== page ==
Has having children affected your audiophile life? Please explain . . .

Has having children affected your audiophile life? Please explain . . .
Big effect
42% (59 votes)
Moderate effect
16% (22 votes)
Little effect
8% (11 votes)
No change
4% (5 votes)
Don't have kids
31% (43 votes)
Total votes: 140

Reader Paul W. Simoni noticed a big change in his audiophile habits after his child was born. He wonders how other audiophiles deal with the impact of "rugrats."

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COMMENTS
Rio Sabadicci's picture

Well, duh. I can't listen while my 1- and 2-year-olds are awake. And I can't listen while they're asleep.

Leo Fransen's picture

The volume level has come down a bit. Maybe I should try small amps :-)

Brad Cummins's picture

Having once been a child myself, I can only imagine the sticky fingerprints and spilled peach preserves all over the room.

Sam Tellig's picture

Hey, I had no problem. But it was 30 years ago. I just put my gear out of reach of the kids. Later, at age 7+, I used to pay the kids 10 cents to turn a record, 25 cents to change a record. Both my kids grew up watching very little TV. And if not committed audiophiles, both have systems with tube gear. Bottom line: Involve the little urchins in your hobby.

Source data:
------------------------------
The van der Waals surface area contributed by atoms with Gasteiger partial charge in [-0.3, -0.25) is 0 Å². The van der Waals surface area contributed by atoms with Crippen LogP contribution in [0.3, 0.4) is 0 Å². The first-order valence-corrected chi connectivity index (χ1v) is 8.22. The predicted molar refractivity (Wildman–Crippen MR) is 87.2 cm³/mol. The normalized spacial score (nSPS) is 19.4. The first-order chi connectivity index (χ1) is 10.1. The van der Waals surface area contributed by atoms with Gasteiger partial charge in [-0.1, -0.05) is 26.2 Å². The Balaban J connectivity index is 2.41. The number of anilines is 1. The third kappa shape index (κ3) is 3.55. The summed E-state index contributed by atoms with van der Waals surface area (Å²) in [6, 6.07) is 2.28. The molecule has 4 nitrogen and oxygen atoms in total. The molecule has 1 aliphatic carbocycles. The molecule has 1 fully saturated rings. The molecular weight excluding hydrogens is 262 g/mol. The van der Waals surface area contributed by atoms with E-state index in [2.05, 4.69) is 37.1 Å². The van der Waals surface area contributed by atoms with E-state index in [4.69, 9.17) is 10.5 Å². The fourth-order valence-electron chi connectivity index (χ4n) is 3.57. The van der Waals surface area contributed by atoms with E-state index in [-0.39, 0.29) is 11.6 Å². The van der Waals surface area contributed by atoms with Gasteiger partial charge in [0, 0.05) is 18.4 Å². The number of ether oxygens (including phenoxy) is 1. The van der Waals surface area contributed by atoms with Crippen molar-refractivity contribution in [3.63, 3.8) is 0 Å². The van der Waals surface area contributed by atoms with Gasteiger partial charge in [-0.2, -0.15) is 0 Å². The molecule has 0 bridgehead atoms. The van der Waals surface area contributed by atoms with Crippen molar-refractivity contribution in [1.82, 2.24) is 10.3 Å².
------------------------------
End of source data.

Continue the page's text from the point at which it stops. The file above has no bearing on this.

Charles King's picture

Listen now almost exclusively through headphones—in the evening, after everything has quieted down. Have trouble sometimes hearing the baby monitor, however

rcbashaw's picture

I stopped listening to records. They were always in the way! I decided to make things easier and listen to CDs and FM.

Barry Krakovsky's picture

I have two girls, ages seven and three. While they enjoy music, they would rather play. Most of my serious listening is done during those rare moments when my wife has taken them from the house. Even so , this is fine. I mean, after all, if you would rather listen to music than play with your kids, you have a problem!

Jim's picture

I may have less time to listen to music alone, but that's a small price to pay in exchange for my two sons. Also, it sure is fun to see them dance around the room when I play music. They're learning to be music-lovers too!

Chuck Vaughan's picture

Actually, having an audiophile life seems to be affecting my prospects of having kids. Happy birthday, dear, here's a nice stunning diamond (stylus).

David S.  Dodd, ddodd@aug.com's picture